With the 30th June soon approaching, so does the need to think about tax time issues for small business owners. Here are our top tips to help you make the most out of this end of financial year:
1. Pay and clean up any super owing before 30 June Businesses must ensure they are paying employees additional superannuation. As superannuation is not tax deductible until it has been paid, it is also important to ensure all superannuation payments owing are completed before 1 July, this is a great way of reducing your income tax bill. Business owners should be aware of the cash flow implications of the change and make plans accordingly.
2. Be aware of relevant tax changes It is critical you are aware of any relevant tax changes which typically come into effect at the start of a new financial year. Start by consulting your financial adviser or accountant. This will ensure you are well positioned to either capitalise on a positive change or prepared for an adverse change. Forewarned is forearmed.
3. Get your tax-deductible expenses in order An easy way for SMEs to claim tax deductions is to pre-pay relevant services and supplies such as office supplies or costs for supplier services, such as accountant fees, up to a period of 12 months or less. By bringing forward tax-deductible expenses and deferring income, you can reduce your taxable income for the financial year. Approach your suppliers now for all invoices made up to 30 June and organise payments arrangements to secure a great number of tax deductions.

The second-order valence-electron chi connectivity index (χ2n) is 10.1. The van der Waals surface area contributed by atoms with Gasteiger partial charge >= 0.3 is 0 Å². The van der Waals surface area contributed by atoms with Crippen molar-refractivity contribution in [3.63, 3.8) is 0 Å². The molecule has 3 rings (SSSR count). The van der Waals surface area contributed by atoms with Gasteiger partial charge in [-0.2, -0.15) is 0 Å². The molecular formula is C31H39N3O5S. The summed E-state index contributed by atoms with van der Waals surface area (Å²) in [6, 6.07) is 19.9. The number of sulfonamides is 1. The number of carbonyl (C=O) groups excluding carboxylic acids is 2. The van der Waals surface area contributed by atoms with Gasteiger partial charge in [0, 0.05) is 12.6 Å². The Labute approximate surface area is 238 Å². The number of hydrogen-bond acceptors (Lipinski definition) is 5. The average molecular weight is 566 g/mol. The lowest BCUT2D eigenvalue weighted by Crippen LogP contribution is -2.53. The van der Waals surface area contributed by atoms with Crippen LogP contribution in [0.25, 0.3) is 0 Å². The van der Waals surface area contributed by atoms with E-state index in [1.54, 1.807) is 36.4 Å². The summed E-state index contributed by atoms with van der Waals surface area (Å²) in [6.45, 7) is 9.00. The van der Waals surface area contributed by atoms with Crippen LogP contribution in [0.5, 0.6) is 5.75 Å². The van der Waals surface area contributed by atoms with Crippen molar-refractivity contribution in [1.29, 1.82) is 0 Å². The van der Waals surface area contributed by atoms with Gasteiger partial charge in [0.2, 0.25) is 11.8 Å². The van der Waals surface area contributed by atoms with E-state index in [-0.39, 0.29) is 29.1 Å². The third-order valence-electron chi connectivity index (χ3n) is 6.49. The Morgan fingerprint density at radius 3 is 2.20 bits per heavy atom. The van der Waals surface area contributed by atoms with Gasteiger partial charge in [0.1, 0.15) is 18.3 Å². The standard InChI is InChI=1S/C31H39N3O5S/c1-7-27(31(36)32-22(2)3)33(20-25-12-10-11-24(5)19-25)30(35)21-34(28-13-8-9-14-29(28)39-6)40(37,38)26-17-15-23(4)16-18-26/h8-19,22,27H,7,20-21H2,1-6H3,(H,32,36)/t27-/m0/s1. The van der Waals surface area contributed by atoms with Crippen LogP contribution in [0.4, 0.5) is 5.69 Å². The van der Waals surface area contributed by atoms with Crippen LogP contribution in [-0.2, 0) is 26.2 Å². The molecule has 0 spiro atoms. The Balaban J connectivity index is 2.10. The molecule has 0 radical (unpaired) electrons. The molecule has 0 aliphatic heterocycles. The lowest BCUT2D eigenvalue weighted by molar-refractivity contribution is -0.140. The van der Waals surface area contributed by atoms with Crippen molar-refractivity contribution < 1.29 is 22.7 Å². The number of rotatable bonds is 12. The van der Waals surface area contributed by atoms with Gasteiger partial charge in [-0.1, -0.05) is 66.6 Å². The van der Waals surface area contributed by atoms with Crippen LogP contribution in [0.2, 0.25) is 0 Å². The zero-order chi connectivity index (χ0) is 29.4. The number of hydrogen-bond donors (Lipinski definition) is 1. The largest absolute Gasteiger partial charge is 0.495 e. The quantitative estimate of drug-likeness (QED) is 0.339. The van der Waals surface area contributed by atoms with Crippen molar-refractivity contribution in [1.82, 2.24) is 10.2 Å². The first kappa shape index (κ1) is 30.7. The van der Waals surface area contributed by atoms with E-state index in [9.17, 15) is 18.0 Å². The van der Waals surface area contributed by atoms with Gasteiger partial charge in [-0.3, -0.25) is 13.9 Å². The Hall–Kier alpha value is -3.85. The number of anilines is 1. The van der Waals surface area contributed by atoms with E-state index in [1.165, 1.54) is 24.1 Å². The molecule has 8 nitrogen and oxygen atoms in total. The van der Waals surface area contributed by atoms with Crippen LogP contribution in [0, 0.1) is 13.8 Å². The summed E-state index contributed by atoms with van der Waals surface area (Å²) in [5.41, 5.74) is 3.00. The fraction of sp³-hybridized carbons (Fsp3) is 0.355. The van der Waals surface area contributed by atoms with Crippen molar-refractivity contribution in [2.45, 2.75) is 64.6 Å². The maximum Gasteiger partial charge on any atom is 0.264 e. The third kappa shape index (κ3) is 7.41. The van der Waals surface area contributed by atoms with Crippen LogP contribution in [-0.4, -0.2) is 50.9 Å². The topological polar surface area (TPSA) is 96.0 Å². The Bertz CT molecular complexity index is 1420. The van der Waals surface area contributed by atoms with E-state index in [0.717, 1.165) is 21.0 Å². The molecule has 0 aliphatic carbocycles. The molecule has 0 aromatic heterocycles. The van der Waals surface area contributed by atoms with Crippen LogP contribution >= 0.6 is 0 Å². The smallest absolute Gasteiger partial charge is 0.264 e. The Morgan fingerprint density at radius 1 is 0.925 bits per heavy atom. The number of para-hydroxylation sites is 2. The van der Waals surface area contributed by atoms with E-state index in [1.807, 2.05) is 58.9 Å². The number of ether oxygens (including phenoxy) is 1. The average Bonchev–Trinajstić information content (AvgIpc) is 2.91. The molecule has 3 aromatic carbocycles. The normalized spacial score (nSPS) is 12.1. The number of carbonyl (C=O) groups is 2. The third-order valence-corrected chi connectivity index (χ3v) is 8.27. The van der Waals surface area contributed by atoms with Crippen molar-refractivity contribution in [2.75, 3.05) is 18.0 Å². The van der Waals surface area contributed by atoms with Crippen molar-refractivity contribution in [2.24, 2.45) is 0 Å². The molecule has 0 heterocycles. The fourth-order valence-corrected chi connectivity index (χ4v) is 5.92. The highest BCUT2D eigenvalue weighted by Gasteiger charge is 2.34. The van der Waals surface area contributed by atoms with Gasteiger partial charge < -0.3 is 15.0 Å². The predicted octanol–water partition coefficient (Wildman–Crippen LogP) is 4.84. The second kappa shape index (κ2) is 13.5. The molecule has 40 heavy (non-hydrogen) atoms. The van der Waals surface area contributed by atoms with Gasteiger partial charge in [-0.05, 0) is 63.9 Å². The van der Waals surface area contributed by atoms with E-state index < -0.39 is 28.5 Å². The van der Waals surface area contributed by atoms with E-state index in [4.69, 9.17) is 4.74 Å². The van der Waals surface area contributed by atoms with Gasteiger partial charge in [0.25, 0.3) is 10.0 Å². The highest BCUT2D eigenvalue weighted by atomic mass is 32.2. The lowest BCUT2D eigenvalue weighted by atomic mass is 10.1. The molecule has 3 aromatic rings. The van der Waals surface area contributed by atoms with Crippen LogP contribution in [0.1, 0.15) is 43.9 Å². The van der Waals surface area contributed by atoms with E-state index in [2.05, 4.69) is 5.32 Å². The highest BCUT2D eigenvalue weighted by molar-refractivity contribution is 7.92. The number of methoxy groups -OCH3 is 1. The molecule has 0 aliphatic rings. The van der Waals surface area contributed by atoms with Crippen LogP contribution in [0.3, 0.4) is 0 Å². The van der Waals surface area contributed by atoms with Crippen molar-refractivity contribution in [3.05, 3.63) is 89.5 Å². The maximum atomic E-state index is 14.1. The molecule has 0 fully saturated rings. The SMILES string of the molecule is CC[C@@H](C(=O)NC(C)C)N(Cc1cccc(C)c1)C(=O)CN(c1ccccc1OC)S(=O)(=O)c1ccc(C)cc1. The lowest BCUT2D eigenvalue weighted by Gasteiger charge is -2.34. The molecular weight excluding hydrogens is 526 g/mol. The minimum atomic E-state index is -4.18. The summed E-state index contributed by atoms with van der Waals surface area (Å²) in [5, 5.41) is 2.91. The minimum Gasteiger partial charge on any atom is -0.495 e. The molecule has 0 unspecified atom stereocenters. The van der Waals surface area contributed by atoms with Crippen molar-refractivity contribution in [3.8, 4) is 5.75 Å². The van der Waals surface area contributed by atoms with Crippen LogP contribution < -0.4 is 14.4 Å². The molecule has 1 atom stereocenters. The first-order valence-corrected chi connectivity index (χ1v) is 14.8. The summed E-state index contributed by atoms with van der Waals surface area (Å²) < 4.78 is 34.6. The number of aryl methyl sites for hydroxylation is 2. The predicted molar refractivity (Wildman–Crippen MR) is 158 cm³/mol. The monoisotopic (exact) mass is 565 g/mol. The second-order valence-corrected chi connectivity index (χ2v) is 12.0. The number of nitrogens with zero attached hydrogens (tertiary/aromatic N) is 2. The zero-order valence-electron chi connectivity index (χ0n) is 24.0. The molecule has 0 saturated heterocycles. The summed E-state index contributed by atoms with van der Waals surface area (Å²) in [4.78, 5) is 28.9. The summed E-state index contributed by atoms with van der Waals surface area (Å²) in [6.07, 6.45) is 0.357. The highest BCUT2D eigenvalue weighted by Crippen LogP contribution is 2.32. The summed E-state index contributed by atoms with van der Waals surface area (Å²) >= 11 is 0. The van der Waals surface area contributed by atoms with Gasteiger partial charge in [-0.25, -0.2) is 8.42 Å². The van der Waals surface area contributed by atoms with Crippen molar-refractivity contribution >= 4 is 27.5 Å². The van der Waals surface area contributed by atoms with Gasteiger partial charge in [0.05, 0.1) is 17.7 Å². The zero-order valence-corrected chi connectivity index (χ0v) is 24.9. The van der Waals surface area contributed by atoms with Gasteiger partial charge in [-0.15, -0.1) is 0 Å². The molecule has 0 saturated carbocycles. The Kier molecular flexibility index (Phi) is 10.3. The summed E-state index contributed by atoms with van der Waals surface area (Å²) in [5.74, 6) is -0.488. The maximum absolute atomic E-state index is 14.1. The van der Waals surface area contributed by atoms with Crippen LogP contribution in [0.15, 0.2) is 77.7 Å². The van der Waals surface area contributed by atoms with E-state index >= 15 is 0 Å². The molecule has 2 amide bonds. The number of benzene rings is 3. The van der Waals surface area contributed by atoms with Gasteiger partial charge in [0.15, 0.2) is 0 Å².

4. Be aware of all applicable tax benefits
Any business with a turnover of less than $2M is eligible for a wide range of tax benefits within areas such as Capital Gains Tax, Income Tax, Goods and Services Tax, and Fringe Benefits Tax. So make sure you are aware of any tax benefits that may be applicable to your business. This is especially important for small to micro business owners.
5. Know the value of your depreciating assets Another tax opportunity for SMEs with a turnover under $2M are available tax deductions on any depreciating assets up to the value of $6,500, purchased before 31 December 2013. Business assets which may fall into this value category include office equipment, computers, printers, work tools, etc. Make sure you keep track of assets within this value category for potential tax deductions.
6. Keep your income producing assets up-to-date You can reduce operating costs, increase productivity and free up cash by structuring your financing and repayments to suit your tax and cash flow needs. Make an effort to keep your income producing assets up-to-date, as this helps keep your business operationally efficient and maximise cash flow.
7. Write off bad debt According to the latest Dun & Bradstreet Trade Payments Report, the average number of days business-to-business payments being made has increased, now sitting at an average of 56 days. If you’re still chasing invoices from the last financial year, now the time to write them off. Bad debts are tax deductible and can be used to offset your taxable income.